In a big victory for international law enforcement, Spanish police have arrested the alleged leader of Carbanak, a cybercrime group believed responsible for stealing over $1.2 billion from more than 100 banks in 40 countries.
The question now is whether the arrest will completely stop the group — one of the most financially destructive ever — or merely disrupt its operations in the short term.
"Much like traditional organized crime, the serpent has many heads so when one is caught even at the upper echelon, there are many more eager and willing to take that person's place," says Brian Hussey vice president of cyber detection and response at Trustwave.
He predicts a short pause in the group's day-to-day operations, but not much more. "A billion-dollar hacking operation is just too lucrative to be completely reliant on a single person."
Europol announced the arrest of the alleged Carbanak ringleader on March 26 but did not identify the individual or the circumstances leading to the arrest. An Associated Press report quoting Spanish authorities described the individual as Ukrainian and identified only as Denis K. Three accomplices said to be from Ukraine and Russia have also been arrested in connection with the Carbanak group's activities, the AP report noted.
In the statement, Europol described the arrests as stemming from a massive international effort involving the FBI, Europol's European Cybercrime Centre (EC3), law enforcement in Romania, Belarus and Taiwan, and several private companies.
Also key was the role of the European Banking Federation (EBF), which for the first time actively cooperated with Europol on a specific investigation. "The arrest of the key figure in this crime group illustrates that cybercriminals can no longer hide behind perceived international anonymity," Steven Wilson, the head of EC3 said in the statement.
The Carbanak group first surfaced in August 2013 and was initially associated with Anunak, a malware campaign that targeted mostly Russian banks and payment systems. The group began testing and later using Carbanak malware a short time later, and by the end of 2014 had infiltrated over 100 financial institutions and caused nearly $1 billion in cumulative losses.
Security vendor Kaspersky Labs was the first to warn publicly about the Carbanak group in a February 2015 report. The report described the group's modus operandi as involving the use of phishing emails to install the Carbanak backdoor on systems belonging to targeted individuals at banks. The group then has used the malware to log keystrokes, spy on the institution's operations in other ways, and to move laterally through the compromised network to find specific systems of interest. In some instances, the threat actors have used infected computers to actually record videos of people working at their computers as part of the information-gathering process.
The group has used multiple methods to steal money. One tactic is to infect servers controlling a bank's ATM systems and instructing the machines to dispense cash at specific locations and specific times so mules can collect the money without having to interact with the ATMs at all.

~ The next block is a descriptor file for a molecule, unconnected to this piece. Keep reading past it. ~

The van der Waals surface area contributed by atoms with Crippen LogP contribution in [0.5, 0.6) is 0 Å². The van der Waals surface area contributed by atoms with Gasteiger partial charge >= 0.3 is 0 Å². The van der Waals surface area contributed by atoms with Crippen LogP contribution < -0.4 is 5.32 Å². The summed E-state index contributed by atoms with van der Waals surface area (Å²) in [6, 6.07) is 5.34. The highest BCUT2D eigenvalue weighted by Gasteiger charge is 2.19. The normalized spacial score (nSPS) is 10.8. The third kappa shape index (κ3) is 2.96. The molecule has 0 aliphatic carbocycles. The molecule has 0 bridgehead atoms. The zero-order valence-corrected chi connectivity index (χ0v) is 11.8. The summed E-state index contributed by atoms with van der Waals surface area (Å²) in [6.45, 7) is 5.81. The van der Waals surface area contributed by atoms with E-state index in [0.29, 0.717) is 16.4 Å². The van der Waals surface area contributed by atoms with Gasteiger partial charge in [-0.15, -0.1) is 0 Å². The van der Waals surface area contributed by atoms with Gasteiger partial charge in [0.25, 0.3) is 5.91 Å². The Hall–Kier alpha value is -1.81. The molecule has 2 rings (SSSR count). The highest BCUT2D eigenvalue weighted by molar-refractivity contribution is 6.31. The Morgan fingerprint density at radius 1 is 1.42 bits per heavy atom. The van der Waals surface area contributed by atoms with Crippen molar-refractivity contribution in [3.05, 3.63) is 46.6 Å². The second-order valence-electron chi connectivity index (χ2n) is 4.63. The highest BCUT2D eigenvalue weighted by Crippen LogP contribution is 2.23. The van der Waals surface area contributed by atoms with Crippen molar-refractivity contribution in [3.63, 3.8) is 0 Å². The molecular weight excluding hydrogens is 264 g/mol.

In other instances, Carbanak gang members have used the SWIFT financial services network to transfer money out of victim banks and into accounts held by the criminals. The Carbanak group has on several occasions also modified bank databases to create fake accounts and to inflate balances in existing accounts, and then transferred the money in these accounts to mules around the world.
After the Kaspersky Lab report, the group switched from using Carbanak malware to using the Cobalt Strike penetration-testing tool to launch even more devastating attacks. According to Europol, banks that the Carbanak group has targeted with Cobalt have suffered losses averaging $12.5 million.
"Carbanak is the most successful APT group in terms of stolen money," says Sergey Golovanov, principal security researcher at Kaspersky Lab's global research and analysis team. One reason has been its ability to copy the tactics, techniques and procedures of state-sponsored attackers such as the use of spear-phishing, hidden persistence, and months of data exfiltration.
From a malware standpoint, there is little to separate the Carbanak group from other advanced persistent threat groups. What does sets it apart is its connections with criminals worldwide, Golovanov says. These connections have been critical to the group's ability to understand the language of documents and systems installed in target financial institutions around the world and to steal money from them.
"The law enforcement action against Carbanak showcases the idea of [the] inevitability of punishment," Golovanov says. "We understand that the arrest of one man will not solve all cases reported to the police, but this is a step towards catching others."
He predicts that a lot of the people associated with the Carbanak group will go offline for a while following the arrests. "Some of them will never become active again, because of the fear of being arrested."
Ilia Kolochenko, CEO of High-Tech Bridge, is less optimistic. It is quite likely the arrests will not lead to more arrests because many cybercriminals are good at covering their identities even from each other, he says. "It's difficult to estimate, but [it is] unlikely such arrests will make substantial improvements [from] a long term prospective," Kolochenko says.
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